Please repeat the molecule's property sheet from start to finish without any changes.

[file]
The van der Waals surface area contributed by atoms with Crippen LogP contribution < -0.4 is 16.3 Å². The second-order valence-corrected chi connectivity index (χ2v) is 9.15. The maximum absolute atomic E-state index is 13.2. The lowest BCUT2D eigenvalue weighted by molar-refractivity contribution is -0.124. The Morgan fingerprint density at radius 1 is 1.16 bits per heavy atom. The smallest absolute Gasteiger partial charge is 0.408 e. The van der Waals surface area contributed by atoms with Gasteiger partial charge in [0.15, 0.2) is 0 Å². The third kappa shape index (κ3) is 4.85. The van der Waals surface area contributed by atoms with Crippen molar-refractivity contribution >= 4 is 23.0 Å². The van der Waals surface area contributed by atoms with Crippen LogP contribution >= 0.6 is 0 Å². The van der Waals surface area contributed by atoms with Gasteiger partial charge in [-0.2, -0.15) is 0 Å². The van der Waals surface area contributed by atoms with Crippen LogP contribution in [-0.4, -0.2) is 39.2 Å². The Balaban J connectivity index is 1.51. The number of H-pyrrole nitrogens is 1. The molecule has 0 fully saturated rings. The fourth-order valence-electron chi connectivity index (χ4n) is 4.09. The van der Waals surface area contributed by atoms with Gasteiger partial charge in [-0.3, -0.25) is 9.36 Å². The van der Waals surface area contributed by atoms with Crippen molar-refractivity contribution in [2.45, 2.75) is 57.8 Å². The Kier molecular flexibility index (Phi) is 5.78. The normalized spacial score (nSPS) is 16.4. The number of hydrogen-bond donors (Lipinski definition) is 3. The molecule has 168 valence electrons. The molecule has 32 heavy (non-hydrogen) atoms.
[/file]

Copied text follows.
The van der Waals surface area contributed by atoms with Crippen LogP contribution < -0.4 is 16.3 Å². The second-order valence-corrected chi connectivity index (χ2v) is 9.15. The maximum absolute atomic E-state index is 13.2. The lowest BCUT2D eigenvalue weighted by molar-refractivity contribution is -0.124. The Morgan fingerprint density at radius 1 is 1.16 bits per heavy atom. The smallest absolute Gasteiger partial charge is 0.408 e. The van der Waals surface area contributed by atoms with Gasteiger partial charge in [0.15, 0.2) is 0 Å². The third kappa shape index (κ3) is 4.85. The van der Waals surface area contributed by atoms with Crippen molar-refractivity contribution >= 4 is 23.0 Å². The van der Waals surface area contributed by atoms with Crippen LogP contribution >= 0.6 is 0 Å². The van der Waals surface area contributed by atoms with Gasteiger partial charge in [-0.2, -0.15) is 0 Å². The van der Waals surface area contributed by atoms with Crippen LogP contribution in [-0.4, -0.2) is 39.2 Å². The Balaban J connectivity index is 1.51. The number of H-pyrrole nitrogens is 1. The molecule has 0 fully saturated rings. The fourth-order valence-electron chi connectivity index (χ4n) is 4.09. The van der Waals surface area contributed by atoms with Gasteiger partial charge in [-0.3, -0.25) is 9.36 Å². The van der Waals surface area contributed by atoms with Crippen molar-refractivity contribution in [2.45, 2.75) is 57.8 Å². The Kier molecular flexibility index (Phi) is 5.78. The normalized spacial score (nSPS) is 16.4. The number of hydrogen-bond donors (Lipinski definition) is 3. The molecule has 168 valence electrons. The molecule has 32 heavy (non-hydrogen) atoms.